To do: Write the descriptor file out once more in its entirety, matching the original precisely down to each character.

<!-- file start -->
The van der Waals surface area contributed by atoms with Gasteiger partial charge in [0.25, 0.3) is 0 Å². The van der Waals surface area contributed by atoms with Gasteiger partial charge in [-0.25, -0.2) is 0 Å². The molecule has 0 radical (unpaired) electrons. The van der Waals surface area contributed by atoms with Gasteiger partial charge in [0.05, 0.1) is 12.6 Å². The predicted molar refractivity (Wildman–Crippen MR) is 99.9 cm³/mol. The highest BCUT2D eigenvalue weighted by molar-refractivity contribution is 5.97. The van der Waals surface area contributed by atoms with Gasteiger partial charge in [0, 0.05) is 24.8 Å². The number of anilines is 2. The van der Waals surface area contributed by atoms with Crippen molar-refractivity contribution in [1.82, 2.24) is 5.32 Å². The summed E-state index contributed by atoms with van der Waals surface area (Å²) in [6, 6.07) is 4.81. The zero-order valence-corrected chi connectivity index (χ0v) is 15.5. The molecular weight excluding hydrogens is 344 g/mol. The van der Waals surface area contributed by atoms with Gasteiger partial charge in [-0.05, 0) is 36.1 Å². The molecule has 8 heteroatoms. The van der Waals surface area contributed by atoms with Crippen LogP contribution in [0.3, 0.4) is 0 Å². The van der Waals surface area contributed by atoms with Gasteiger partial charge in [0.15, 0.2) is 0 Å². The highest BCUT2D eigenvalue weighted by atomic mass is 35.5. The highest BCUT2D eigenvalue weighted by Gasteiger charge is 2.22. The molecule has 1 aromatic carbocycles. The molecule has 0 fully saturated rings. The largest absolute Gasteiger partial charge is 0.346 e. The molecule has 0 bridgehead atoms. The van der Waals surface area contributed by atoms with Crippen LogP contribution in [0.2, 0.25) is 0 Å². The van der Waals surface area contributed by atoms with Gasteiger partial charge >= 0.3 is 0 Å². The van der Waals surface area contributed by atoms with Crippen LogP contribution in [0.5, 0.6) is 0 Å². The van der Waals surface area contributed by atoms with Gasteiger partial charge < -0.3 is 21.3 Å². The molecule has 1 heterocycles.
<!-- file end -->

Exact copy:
The van der Waals surface area contributed by atoms with Gasteiger partial charge in [0.25, 0.3) is 0 Å². The van der Waals surface area contributed by atoms with Gasteiger partial charge in [-0.25, -0.2) is 0 Å². The molecule has 0 radical (unpaired) electrons. The van der Waals surface area contributed by atoms with Gasteiger partial charge in [0.05, 0.1) is 12.6 Å². The predicted molar refractivity (Wildman–Crippen MR) is 99.9 cm³/mol. The highest BCUT2D eigenvalue weighted by molar-refractivity contribution is 5.97. The van der Waals surface area contributed by atoms with Gasteiger partial charge in [0, 0.05) is 24.8 Å². The number of anilines is 2. The van der Waals surface area contributed by atoms with Crippen molar-refractivity contribution in [1.82, 2.24) is 5.32 Å². The summed E-state index contributed by atoms with van der Waals surface area (Å²) in [6, 6.07) is 4.81. The zero-order valence-corrected chi connectivity index (χ0v) is 15.5. The molecular weight excluding hydrogens is 344 g/mol. The van der Waals surface area contributed by atoms with Gasteiger partial charge in [-0.05, 0) is 36.1 Å². The molecule has 8 heteroatoms. The van der Waals surface area contributed by atoms with Crippen LogP contribution in [0.3, 0.4) is 0 Å². The van der Waals surface area contributed by atoms with Gasteiger partial charge in [0.15, 0.2) is 0 Å². The highest BCUT2D eigenvalue weighted by atomic mass is 35.5. The highest BCUT2D eigenvalue weighted by Gasteiger charge is 2.22. The molecule has 1 aromatic carbocycles. The molecule has 0 fully saturated rings. The largest absolute Gasteiger partial charge is 0.346 e. The molecule has 0 bridgehead atoms. The van der Waals surface area contributed by atoms with Crippen LogP contribution in [0.2, 0.25) is 0 Å². The van der Waals surface area contributed by atoms with Gasteiger partial charge >= 0.3 is 0 Å². The van der Waals surface area contributed by atoms with Crippen LogP contribution in [0.5, 0.6) is 0 Å². The van der Waals surface area contributed by atoms with Gasteiger partial charge < -0.3 is 21.3 Å². The molecule has 1 heterocycles.